Alleles; Capillary electrophoresis; Microsatellites; Pathogenic diversity; Phytophora sojae
5.  Easy and efficient protocol for oomycete DNA extraction suitable for population genetic analysis 
Biotechnology Letters  2010;33(4):715-720.
Purpose of work
A simple and rapid DNA extraction protocol capable of obtaining high-quality and quantity DNA from a large number of individuals is essential for assaying population and phylogenetic studies of plant pathogens. Most DNA extraction protocols used with oomycetes are relatively lengthy and cumbersome for high throughput analysis. Commercial kits are widely used, but low quantities of DNA are usually obtained, and with large scale analysis multiple isolations are required.
A protocol for DNA isolation from Phytophthora and Pythium suitable for the evaluation of a large set of molecular markers was modified from one previously developed for soybean seed. There was a one to three fold increase in the amount of DNA that was extracted using the modified protocol compared to a commercial kit. The DNA obtained using the modified protocol was suitable for the amplification of microsatellite markers as well as the ITS region. This protocol is inexpensive, easy, quick, and efficient in terms of the volume of reagents and the number of steps involved in the procedure. The method may be applicable to other oomycetes and effectively implemented in other laboratories.
doi:10.1007/s10529-010-0478-3
PMCID: PMC3061009  PMID: 21107649
Phytophthora sojae; Phytophthora sansomeana; Pythium heterothallicum; ITS region; Microsatellites; PCR; DNA isolation
6.  Infection and genotype remodel the entire soybean transcriptome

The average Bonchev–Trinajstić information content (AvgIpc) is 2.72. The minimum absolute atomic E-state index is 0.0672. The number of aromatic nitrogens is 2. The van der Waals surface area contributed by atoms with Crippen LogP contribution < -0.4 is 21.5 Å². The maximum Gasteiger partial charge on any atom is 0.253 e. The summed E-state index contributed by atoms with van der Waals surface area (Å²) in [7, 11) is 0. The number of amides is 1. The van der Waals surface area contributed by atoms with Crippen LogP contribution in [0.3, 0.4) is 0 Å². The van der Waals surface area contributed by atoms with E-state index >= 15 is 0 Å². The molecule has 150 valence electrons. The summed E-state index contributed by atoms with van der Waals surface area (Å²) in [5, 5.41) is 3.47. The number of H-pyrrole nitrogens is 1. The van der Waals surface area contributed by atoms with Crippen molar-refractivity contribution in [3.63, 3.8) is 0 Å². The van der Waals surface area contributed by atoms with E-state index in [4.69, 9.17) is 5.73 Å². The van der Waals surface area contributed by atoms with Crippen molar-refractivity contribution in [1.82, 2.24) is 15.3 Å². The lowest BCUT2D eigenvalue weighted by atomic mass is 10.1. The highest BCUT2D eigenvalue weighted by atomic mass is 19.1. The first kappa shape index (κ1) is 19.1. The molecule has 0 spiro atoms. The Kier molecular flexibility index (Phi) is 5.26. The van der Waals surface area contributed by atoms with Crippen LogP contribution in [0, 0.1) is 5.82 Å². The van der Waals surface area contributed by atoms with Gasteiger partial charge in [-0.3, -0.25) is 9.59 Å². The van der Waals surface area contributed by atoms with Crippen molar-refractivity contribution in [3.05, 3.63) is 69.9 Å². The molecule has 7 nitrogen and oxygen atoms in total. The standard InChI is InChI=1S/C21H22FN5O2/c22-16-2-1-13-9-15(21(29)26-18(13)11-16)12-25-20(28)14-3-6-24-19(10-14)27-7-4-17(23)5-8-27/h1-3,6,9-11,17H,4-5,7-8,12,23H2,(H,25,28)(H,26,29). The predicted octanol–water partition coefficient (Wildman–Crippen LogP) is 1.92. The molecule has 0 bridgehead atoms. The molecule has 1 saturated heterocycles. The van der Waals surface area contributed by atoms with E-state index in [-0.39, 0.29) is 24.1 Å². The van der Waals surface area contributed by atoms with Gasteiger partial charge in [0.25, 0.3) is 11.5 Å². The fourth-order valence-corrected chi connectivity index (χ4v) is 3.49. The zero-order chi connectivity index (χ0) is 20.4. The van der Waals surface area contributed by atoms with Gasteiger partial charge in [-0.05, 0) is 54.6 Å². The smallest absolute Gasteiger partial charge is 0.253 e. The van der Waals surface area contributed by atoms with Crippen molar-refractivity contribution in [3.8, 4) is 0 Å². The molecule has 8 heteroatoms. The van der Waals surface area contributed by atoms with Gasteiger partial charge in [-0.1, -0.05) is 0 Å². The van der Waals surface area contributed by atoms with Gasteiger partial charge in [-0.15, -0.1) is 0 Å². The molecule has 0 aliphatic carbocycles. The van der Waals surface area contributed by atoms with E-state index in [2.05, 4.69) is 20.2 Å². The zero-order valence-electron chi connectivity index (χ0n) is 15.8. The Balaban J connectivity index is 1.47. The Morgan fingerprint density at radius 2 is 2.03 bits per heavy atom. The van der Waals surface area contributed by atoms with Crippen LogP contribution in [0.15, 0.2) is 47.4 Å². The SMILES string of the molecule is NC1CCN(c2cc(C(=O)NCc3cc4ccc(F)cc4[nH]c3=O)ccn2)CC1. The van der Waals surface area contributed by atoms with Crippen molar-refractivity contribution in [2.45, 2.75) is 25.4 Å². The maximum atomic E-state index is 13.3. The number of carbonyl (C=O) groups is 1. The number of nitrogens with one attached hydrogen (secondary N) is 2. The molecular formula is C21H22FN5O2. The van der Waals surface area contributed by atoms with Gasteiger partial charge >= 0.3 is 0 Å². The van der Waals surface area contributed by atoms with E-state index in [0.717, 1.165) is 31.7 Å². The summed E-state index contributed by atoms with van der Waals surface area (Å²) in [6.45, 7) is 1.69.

BMC Genomics  2009;10:49.
Background
High throughput methods, such as high density oligonucleotide microarray measurements of mRNA levels, are popular and critical to genome scale analysis and systems biology. However understanding the results of these analyses and in particular understanding the very wide range of levels of transcriptional changes observed is still a significant challenge. Many researchers still use an arbitrary cut off such as two-fold in order to identify changes that may be biologically significant. We have used a very large-scale microarray experiment involving 72 biological replicates to analyze the response of soybean plants to infection by the pathogen Phytophthora sojae and to analyze transcriptional modulation as a result of genotypic variation.
Results
With the unprecedented level of statistical sensitivity provided by the high degree of replication, we show unambiguously that almost the entire plant genome (97 to 99% of all detectable genes) undergoes transcriptional modulation in response to infection and genetic variation. The majority of the transcriptional differences are less than two-fold in magnitude. We show that low amplitude modulation of gene expression (less than two-fold changes) is highly statistically significant and consistent across biological replicates, even for modulations of less than 20%. Our results are consistent through two different normalization methods and two different statistical analysis procedures.
Conclusion
Our findings demonstrate that the entire plant genome undergoes transcriptional modulation in response to infection and genetic variation. The pervasive low-magnitude remodeling of the transcriptome may be an integral component of physiological adaptation in soybean, and in all eukaryotes.
doi:10.1186/1471-2164-10-49
PMCID: PMC2662884  PMID: 19171053

Results 1-6 (6)